- Welcome to the International Issue
- Sustainable Services in Haiti
- Building Psychiatry Capability Around the World
- Bringing Family Medicine Residents Home to Lesotho
- Collaborative Research in Russia
- Fighting Ebola in Sierra Leone
- Collaboration in China
- What do you do, Michael Mecenas?
- News of Note
Boston Medical Center is known for the many programs and services it provides to people who have immigrated to the United States. But the hospital’s diverse patient population inspires more than programs here – it has inspired many staff members to pursue work around the world. From Africa to Asia to Haiti, from psychiatry to hospital operations, these are a few of the stories of employees who have created connections and cared for patients internationally.
Thea James, MD, attending physician in the Emergency Department, Vice President of Mission, and Associate Chief Medical Officer has her hands full at BMC, but has been making time to work internationally since she was a resident at the hospital. Initially, she wanted to better understand the cultural backgrounds that many of her patients brought with them to BMC, including the deep stigma of HIV in Haiti at the dawn of the AIDS epidemic.
A hospital in Haiti where BMC
“When I was a resident, I had a patient from Haiti who had HIV,” explains James. “But when I told him the diagnosis, he insisted that he didn’t have HIV and that if he did, I gave it to him. I was shocked by this, but I realized that it was me, not him, that was causing this disconnect and decided that I wanted to go to Haiti. While I was there, I learned how much I didn’t know – if I had known the history of HIV and Haiti, I would have approached that patient very differently. But what I really learned was that everyone interprets the world based on their life experiences, and this is the approach I’ve used for medicine ever since.”
James fell in love with Haiti on that first trip and went back several times to do clinical work. Eventually, when she became an attending physician at BMC, she started bringing residents to work alongside her and local providers. She helped form a nonprofit, Unified for Global Healing, that now works in Haiti, Africa, and India. James is also part of the Massachusetts Disaster Medical Assistance Team, with which she has deployed throughout the United States and the world.
After several more trips to Haiti, James joined EqualHealth, a nonprofit focused on building health infrastructure in Haiti. EqualHealth works in multiple hospitals across Haiti, mainly educating students and training doctors, nurses, and other health care leaders to ensure that the next generation of Haitian medical professionals has the skills and tools they need to provide quality care. As part of this program, EqualHealth established a Marshall Wolfe Fellowship for physicians in Haiti. One of the first fellows spent time at BMC to learn ED operations.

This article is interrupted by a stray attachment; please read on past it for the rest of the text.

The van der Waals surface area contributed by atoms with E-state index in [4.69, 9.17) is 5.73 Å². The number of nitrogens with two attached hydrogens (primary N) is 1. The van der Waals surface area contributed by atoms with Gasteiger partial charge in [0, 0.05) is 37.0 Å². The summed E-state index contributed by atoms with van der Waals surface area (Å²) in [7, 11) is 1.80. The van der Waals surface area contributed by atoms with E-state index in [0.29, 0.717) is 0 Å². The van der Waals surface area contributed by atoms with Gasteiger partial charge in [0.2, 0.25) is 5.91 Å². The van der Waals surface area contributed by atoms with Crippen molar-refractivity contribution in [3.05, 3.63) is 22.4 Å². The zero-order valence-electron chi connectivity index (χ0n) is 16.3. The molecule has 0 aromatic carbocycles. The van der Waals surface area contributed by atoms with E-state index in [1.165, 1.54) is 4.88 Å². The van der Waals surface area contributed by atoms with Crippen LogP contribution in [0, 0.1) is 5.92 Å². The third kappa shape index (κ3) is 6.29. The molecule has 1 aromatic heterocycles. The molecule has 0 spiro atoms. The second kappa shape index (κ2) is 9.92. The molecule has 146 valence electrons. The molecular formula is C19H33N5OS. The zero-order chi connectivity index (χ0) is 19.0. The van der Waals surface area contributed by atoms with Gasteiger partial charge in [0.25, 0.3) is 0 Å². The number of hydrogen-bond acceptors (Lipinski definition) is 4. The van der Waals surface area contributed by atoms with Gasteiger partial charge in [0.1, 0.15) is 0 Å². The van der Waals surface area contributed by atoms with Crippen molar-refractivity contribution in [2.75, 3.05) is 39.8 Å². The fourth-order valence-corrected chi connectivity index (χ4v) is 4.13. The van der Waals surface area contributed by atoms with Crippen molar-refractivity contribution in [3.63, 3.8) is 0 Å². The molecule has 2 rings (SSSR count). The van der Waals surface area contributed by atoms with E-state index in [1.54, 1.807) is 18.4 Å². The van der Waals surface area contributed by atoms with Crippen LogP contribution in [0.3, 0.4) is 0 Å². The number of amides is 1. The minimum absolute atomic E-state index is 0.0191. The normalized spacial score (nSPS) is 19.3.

While the fellow was at BMC, she worked with Sarah Carignan, Administrative Director of Emergency Services, and Evan Berg, MD, Medical Director of the Emergency Department, both of whom had previous experience working in Haiti. After the fellow went back to Haiti, James and Berg went to her hospital to partner with her to help develop emergency medicine and disaster management strategies.
Carignan was involved in global health at her previous job at MGH and when she was first at BMC and heard that James’s nonprofit needed an administrator to handle logistics. Carignan signed on for that role and went to Haiti for the first time with James. She too fell in love with the country and has now been back several times with other groups and with James.
“I’m proof that even an administrator can get involved in global work,” says Carignan. “Beyond clinical work, there’s strategy and teaching and program development, all of which I was able to help with. In order to make your work sustainable, you need those processes in place to help the work continue. In addition, you learn a lot from being in another country and seeing how they run their health care processes. For example, after the earthquake in Haiti, I saw medical information being written on casts, as there were many orthopedic injuries and record-keeping was difficult. We might not need that here, but those sorts of ingenious logistics can really open your eyes.”
Berg had previously done clinical work in Haiti, and went back with James in spring 2016 to work on ED clinical operations. He notes that many of the operations issues in Haiti are similar to issues in the United States, such as staffing mix, care utilization, and resource management.
“I had gone to Haiti originally because I felt like my professional experience was shrinking and I wanted it to expand,” says Berg. “It was rewarding, but it felt like medical tourism. Going back to Haiti with Thea and others was very different, and one of the most profound professional experiences I’ve had. It changes you, and gives you perspective you never would have had otherwise.”